Russophobia, a Pretext for a War on Information

Is a news and information war a legitimate way to redress an imbalance in visions of the world? According to his sidekicks, Vladimir Putin is trying to create a counterweight to the "Russophobia" fomented by the western mass media.

Speaking with all the subtlety of a guard dog a few days before the referendum, Moscow-backed Crimean "Prime Minister" Sergey Aksyonov shamelessly said: "We don't want [the media] coming here turning everything head over heels." Note that the targets of this hostility include independent Russian media, which are seen as a sort of fifth column.

According to Putin's spokesmen, journalists who don't toe the official Russian line are trapped in a one-sided vision of the world if not fully subservient to the US empire. They argue that the Kremlin's violations of freedom of information are justified by the need to correct this "bias" and to promote a vision inspired by the Russian people's deepest feelings, which naturally coincide with the oligarchy's interests, a vision portrayed so well by puppet media such as Russia Today.

No one is disputing the existence of "bias" in Europe or the United States, in the sense of subconscious cultural influences and distorting prisms that are reflected in news coverage, despite rules about objectivity and journalistic ethics. Journalists too often tend to reflect the diplomatic interests of the countries of which they are citizens, even if this is simply the product of "cultural immersion." It would be absurd to deny that the way Washington-based journalists feel about NATO's expansion towards Russia's borders is different from the way their colleagues in Moscow feel about it, regardless of the requirements of objectivity.

But in this case, it is not about different views of the world and Russia "catching up." The Kremlin has put a propaganda lid, a very firm propaganda lid, on the Crimea. On March 1, around 30 armed members of the pro-Russian "Crimea Front" militia stormed into the Simferopol-based press center, which houses the Centre for Journalistic Investigations, and said: "False reports are coming out of this building." Blocking journalists from leaving, this menacing rabble proposed "an agreement on the correct coverage of events."

Reporters Without Borders has reported many similar cases of intimidation. There have been countless deliberate attacks and threats against journalists. The cases of journalists being arrested or even abducted are particularly disturbing.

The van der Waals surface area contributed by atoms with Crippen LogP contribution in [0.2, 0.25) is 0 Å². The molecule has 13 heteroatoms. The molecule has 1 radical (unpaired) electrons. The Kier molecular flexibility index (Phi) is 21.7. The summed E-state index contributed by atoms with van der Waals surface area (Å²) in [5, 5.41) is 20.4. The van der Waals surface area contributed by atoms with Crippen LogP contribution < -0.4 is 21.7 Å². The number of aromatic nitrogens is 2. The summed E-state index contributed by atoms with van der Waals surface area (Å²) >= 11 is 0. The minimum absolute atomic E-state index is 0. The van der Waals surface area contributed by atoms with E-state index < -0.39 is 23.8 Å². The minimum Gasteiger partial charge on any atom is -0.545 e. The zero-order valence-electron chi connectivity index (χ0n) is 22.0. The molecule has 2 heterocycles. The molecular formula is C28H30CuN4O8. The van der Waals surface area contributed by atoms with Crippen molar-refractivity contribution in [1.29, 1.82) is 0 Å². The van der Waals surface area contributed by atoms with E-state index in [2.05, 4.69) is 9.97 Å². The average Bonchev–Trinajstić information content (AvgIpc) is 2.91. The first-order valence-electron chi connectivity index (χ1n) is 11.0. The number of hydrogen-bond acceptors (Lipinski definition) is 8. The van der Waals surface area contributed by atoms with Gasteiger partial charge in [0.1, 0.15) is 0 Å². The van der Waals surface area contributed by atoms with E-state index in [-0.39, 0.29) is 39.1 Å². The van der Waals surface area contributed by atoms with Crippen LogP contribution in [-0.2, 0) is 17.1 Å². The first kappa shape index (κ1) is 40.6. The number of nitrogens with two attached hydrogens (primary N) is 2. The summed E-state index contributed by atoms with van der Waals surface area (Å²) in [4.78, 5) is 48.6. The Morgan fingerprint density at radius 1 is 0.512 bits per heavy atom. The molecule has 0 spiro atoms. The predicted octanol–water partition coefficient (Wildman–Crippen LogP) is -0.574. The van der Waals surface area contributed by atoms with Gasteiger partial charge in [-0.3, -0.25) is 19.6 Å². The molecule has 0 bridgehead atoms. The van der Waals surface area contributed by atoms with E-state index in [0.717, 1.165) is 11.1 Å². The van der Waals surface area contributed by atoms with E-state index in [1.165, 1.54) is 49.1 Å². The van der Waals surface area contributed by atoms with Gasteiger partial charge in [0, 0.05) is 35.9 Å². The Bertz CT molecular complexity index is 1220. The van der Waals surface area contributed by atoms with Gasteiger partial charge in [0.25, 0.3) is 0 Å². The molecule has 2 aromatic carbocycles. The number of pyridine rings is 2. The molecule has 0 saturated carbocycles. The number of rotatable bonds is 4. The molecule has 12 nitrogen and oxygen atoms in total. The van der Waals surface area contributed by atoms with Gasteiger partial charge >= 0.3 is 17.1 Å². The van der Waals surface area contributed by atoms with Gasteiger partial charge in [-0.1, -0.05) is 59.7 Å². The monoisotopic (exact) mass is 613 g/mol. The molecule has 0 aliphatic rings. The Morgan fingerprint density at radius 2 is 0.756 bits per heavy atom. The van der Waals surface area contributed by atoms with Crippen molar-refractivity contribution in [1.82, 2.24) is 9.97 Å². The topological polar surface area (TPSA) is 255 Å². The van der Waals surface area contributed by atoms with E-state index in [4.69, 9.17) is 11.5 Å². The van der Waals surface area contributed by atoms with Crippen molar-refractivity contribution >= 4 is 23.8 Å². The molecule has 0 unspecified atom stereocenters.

The signals of all the Ukrainian and local TV stations have been disconnected in Crimea since March 9 and replaced by Russian stations (while some Ukrainian TV service operators in turn suspended the main Russian channels). At the same time, Russian TV stations have been guilty of deliberate distortion and propaganda lies. Is it appropriate in these circumstances to invoke the well-known and noble principle of "self-determination of peoples"? Clearly not. And anyway, it is laughable when an occupation is going on.

You cannot snuff out the right to news and information in the same way that you seal Chernobyl's radioactivity under layers of concrete. In a speech to parliament during the French Second Republic, Victor Hugo said: "The principle of press freedom is no less essential, no less sacred" than the principle of universal suffrage. "If you violate one, you violate the other."

These violations are not limited to the Crimean peninsula. In Moscow, a representative of A Just Russia (a small party in the Duma) submitted a bill on March 14 that aims to jail media executives and editors who spread "mendacious anti-Russian information." Russia is a country where journalists are in prison for covering the taboo subject of corruption, murders of journalists usually go unpunished, and more draconian laws are being passed all the time. And now the government is trying to annex the last spaces left for freedom and resistance.

Behind the Potemkin stage settings of the Sochi Winter Olympics, the independent TV station Dozhd has disappeared from Russian screens because it has been dropped by cable and satellite TV providers. Dozhd is being investigated by the St. Petersburg prosecutor's office and is the target of a score of suits for financial compensation.

Galina Timchenko, the editor of Russia's leading independent news website,, was fired on March 12, shortly after the site received a warning from the communications regulatory agency Roskomnadzor because one of its journalists interviewed a Ukrainian ultra-nationalist leader, although the journalist showed no sympathy for his interviewee.

But in Russia it is getting harder and harder to interview anyone who is not in the Kremlin's good books. The three main opposition news sites,, and, have been inaccessible in Russia since March 13. Regardless of the importance of Russian gas and oligarchic fortunes, Washington, Berlin, London, Paris and Brussels should urgently realize that the new conduct now prevailing in Moscow is not a matter of local folklore but an extremely grave development.